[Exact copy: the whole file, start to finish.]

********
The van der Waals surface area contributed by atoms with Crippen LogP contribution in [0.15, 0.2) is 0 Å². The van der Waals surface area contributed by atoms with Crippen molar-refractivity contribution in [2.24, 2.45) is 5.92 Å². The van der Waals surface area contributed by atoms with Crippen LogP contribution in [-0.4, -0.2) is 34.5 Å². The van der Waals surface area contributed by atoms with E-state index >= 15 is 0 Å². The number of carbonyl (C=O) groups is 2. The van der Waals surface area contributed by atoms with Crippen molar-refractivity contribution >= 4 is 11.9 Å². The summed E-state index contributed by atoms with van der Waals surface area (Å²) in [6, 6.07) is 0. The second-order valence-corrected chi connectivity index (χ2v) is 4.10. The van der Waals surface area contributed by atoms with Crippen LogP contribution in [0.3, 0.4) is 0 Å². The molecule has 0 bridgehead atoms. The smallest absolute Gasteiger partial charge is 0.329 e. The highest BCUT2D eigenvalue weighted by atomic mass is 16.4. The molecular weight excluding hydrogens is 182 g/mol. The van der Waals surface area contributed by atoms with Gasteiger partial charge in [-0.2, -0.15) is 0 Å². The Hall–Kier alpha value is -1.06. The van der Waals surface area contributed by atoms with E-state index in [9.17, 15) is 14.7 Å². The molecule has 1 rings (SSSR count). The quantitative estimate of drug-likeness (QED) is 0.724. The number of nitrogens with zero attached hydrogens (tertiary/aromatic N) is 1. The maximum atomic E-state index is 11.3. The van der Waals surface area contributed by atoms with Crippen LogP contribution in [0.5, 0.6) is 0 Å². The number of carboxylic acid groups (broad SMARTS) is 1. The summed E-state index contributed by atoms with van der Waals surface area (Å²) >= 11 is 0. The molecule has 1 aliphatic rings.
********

The van der Waals surface area contributed by atoms with Crippen LogP contribution in [0.15, 0.2) is 0 Å². The van der Waals surface area contributed by atoms with Crippen molar-refractivity contribution in [2.24, 2.45) is 5.92 Å². The van der Waals surface area contributed by atoms with Crippen LogP contribution in [-0.4, -0.2) is 34.5 Å². The van der Waals surface area contributed by atoms with E-state index >= 15 is 0 Å². The number of carbonyl (C=O) groups is 2. The van der Waals surface area contributed by atoms with Crippen molar-refractivity contribution >= 4 is 11.9 Å². The summed E-state index contributed by atoms with van der Waals surface area (Å²) in [6, 6.07) is 0. The second-order valence-corrected chi connectivity index (χ2v) is 4.10. The van der Waals surface area contributed by atoms with Crippen LogP contribution in [0.3, 0.4) is 0 Å². The molecule has 0 bridgehead atoms. The smallest absolute Gasteiger partial charge is 0.329 e. The highest BCUT2D eigenvalue weighted by atomic mass is 16.4. The molecular weight excluding hydrogens is 182 g/mol. The van der Waals surface area contributed by atoms with Gasteiger partial charge in [-0.2, -0.15) is 0 Å². The Hall–Kier alpha value is -1.06. The van der Waals surface area contributed by atoms with E-state index in [9.17, 15) is 14.7 Å². The molecule has 1 rings (SSSR count). The quantitative estimate of drug-likeness (QED) is 0.724. The number of nitrogens with zero attached hydrogens (tertiary/aromatic N) is 1. The maximum atomic E-state index is 11.3. The van der Waals surface area contributed by atoms with Crippen LogP contribution in [0.5, 0.6) is 0 Å². The number of carboxylic acid groups (broad SMARTS) is 1. The summed E-state index contributed by atoms with van der Waals surface area (Å²) >= 11 is 0. The molecule has 1 aliphatic rings.